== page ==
Over the years, the red carpet has become synonymous with glitz and glamour. If one were to consider the history of plush red carpet events, it has always been a gateway to something exclusive and unattainable. So when celebrities saunter into celebrated film festivals, they must look their dazzling best. It’s a tradition, and it’s essential. The grand entrance adds to the event's exclusivity – giving the audience at home or otherwise a glimpse into a seemingly A-list event.
The paparazzi clicks scores of photographs from varied angles as celebrities pose with big smiles, looking impeccable, not a hair out of place. And so many buy into the expertly orchestrated entrance. Perhaps the temptation to see them in all their fashionable glory ensues from the mystery surrounding them and the desire to know more about them. Whatever the reason is – designers, actors and stylists have made a career out of such events.
What a celebrity wears is of umpteenth importance in film festivals. It stands true for many such events – even more so for the Cannes. The Indian media has often drawn light to a celebrity’s ensemble rather than the film screening or competition held during the festival. And many actors have expressed their disappointment for that very reason.
Shabana Azmi to Deepika Padukone, the latter being a jury member this year, have attempted to drive the conversation more towards the films screened rather than the clothes – but to no avail.
The chic outfits donned by Indian celebrities seem to be the heart of the conversation during Cannes. Perhaps because for years, many mainstream Indian actors were the brand ambassador of the French cosmetic giant L’Oreal. So it was only fair that they look stunning while endorsing the brand. But interestingly, eight other artistes from the industry have already been part of the jury at Cannes, yet it has failed to grab headlines.
‘Deepika Looks Chic In Black’ or ‘Deepika Looks Her Sultry Best’ becomes the talk of the town. Her other achievements remain overshadowed. Not to say, the focus on haute couture should be secondary to films. It is a deliberate part of the exclusive event. But it certainly shouldn’t be the central discussion – especially when it’s a film festival which will potentially screen some path-breaking cinema.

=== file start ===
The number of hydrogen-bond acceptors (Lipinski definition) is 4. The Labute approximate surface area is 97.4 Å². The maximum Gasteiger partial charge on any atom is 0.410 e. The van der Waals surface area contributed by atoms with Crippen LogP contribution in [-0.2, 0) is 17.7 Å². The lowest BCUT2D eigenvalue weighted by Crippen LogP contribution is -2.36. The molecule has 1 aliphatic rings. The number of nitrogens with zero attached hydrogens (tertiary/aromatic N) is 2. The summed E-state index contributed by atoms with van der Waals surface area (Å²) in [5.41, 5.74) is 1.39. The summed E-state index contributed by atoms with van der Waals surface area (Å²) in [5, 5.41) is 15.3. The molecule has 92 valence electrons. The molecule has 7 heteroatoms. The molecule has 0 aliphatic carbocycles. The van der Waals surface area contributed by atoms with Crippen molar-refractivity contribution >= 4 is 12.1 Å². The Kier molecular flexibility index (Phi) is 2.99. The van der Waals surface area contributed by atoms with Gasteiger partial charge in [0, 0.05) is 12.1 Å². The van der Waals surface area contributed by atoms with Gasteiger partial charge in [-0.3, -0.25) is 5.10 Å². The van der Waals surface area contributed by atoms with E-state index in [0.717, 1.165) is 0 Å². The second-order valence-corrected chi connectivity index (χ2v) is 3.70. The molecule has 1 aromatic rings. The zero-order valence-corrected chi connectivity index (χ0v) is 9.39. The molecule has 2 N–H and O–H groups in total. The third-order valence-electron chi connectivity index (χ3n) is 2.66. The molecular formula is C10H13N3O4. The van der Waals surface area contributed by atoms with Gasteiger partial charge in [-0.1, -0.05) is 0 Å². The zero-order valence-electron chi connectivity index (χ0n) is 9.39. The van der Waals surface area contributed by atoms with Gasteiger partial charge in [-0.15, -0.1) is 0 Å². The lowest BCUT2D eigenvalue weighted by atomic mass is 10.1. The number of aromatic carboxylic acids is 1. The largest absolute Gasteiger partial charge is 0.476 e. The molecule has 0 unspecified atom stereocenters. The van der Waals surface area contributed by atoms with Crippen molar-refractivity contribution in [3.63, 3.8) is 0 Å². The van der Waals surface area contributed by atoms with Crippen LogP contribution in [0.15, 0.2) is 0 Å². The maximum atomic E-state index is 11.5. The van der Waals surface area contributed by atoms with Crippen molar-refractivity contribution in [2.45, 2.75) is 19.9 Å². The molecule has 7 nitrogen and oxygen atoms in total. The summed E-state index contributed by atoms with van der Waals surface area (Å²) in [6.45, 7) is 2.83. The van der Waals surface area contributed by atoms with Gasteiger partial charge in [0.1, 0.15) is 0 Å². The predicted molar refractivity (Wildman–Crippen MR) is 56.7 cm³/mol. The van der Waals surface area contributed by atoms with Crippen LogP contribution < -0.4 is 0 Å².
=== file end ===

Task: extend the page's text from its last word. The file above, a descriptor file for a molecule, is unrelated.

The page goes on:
But India, with its love for masala films, isn’t exactly the target audience for highbrow cinema. We can simply look at the stories that have garnered box-office success– they are all around chest-thumping heroes with a penchant for dialogue-baazi. And even if there is an audience for indie films, it’s negligible.
A peek into those glitzy ensembles, on the other hand, allows an avenue to replicate the unattainable. Online portals often embed links to cheaper knock-offs to replicate a look. A fan goes to the local tailor to sew out an affordable version of the same outfit. So Cannes and India’s obsession with the glamour of Indian celebrities is not uncalled for – it’s natural. It’s good marketing, as consumers wait with bated breath to either buy the real deal or a similar product.
Surprisingly, it’s only during the Oscars that film and glamour are given importance in equal measure. And it’s also the only award ceremony which sees an immediate mass production of celebrity outfit knock offs globally. In India, iconic looks are highlighted through outfits in films or celebrity weddings.
Cannes seems to be one of the only global event where, over the years, mainstream Indian celebrities get invited to endorse a particular brand, L’Oreal, and the focus on the outfits has perhaps stayed on despite other achievements.
Earlier, red carpets for film premiers were the only way the public could catch a glimpse of their favourite stars. Times have changed, and social media has made it possible for fans to stay more connected to their favourite celebrities – yet the mystery is still alive. Not everything is on social media – it’s a censored reality. And with the culture of Indian movies being star-centric rather than story focused, it’s no wonder that the glam of Cannes takes over its cinema.